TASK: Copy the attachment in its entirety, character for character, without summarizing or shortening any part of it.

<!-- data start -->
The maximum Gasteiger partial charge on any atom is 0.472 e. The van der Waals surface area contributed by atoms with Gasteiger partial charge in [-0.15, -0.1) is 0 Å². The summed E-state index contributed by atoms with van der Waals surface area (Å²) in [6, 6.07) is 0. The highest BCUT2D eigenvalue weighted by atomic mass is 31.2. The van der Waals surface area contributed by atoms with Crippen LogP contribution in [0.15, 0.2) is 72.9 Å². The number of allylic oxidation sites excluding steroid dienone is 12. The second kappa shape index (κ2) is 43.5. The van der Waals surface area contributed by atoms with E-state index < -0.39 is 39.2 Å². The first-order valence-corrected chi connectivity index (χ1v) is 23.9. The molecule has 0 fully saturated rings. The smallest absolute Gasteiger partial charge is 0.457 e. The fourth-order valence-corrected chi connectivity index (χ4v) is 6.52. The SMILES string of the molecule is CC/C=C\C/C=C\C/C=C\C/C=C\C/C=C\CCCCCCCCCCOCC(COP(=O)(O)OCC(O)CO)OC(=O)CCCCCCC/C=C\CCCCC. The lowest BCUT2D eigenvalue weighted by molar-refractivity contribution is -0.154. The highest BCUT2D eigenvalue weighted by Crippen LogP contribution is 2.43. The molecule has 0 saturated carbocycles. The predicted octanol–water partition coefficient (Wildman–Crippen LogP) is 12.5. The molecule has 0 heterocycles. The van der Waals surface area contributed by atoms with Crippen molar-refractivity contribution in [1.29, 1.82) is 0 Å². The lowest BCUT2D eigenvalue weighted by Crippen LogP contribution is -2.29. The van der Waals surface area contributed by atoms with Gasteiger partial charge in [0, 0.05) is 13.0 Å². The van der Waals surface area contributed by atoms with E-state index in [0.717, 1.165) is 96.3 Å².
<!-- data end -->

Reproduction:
The maximum Gasteiger partial charge on any atom is 0.472 e. The van der Waals surface area contributed by atoms with Gasteiger partial charge in [-0.15, -0.1) is 0 Å². The summed E-state index contributed by atoms with van der Waals surface area (Å²) in [6, 6.07) is 0. The highest BCUT2D eigenvalue weighted by atomic mass is 31.2. The van der Waals surface area contributed by atoms with Crippen LogP contribution in [0.15, 0.2) is 72.9 Å². The number of allylic oxidation sites excluding steroid dienone is 12. The second kappa shape index (κ2) is 43.5. The van der Waals surface area contributed by atoms with E-state index < -0.39 is 39.2 Å². The first-order valence-corrected chi connectivity index (χ1v) is 23.9. The molecule has 0 fully saturated rings. The smallest absolute Gasteiger partial charge is 0.457 e. The fourth-order valence-corrected chi connectivity index (χ4v) is 6.52. The SMILES string of the molecule is CC/C=C\C/C=C\C/C=C\C/C=C\C/C=C\CCCCCCCCCCOCC(COP(=O)(O)OCC(O)CO)OC(=O)CCCCCCC/C=C\CCCCC. The lowest BCUT2D eigenvalue weighted by molar-refractivity contribution is -0.154. The highest BCUT2D eigenvalue weighted by Crippen LogP contribution is 2.43. The molecule has 0 saturated carbocycles. The predicted octanol–water partition coefficient (Wildman–Crippen LogP) is 12.5. The molecule has 0 heterocycles. The van der Waals surface area contributed by atoms with Crippen molar-refractivity contribution in [1.29, 1.82) is 0 Å². The lowest BCUT2D eigenvalue weighted by Crippen LogP contribution is -2.29. The van der Waals surface area contributed by atoms with Gasteiger partial charge in [0, 0.05) is 13.0 Å². The van der Waals surface area contributed by atoms with E-state index in [0.717, 1.165) is 96.3 Å².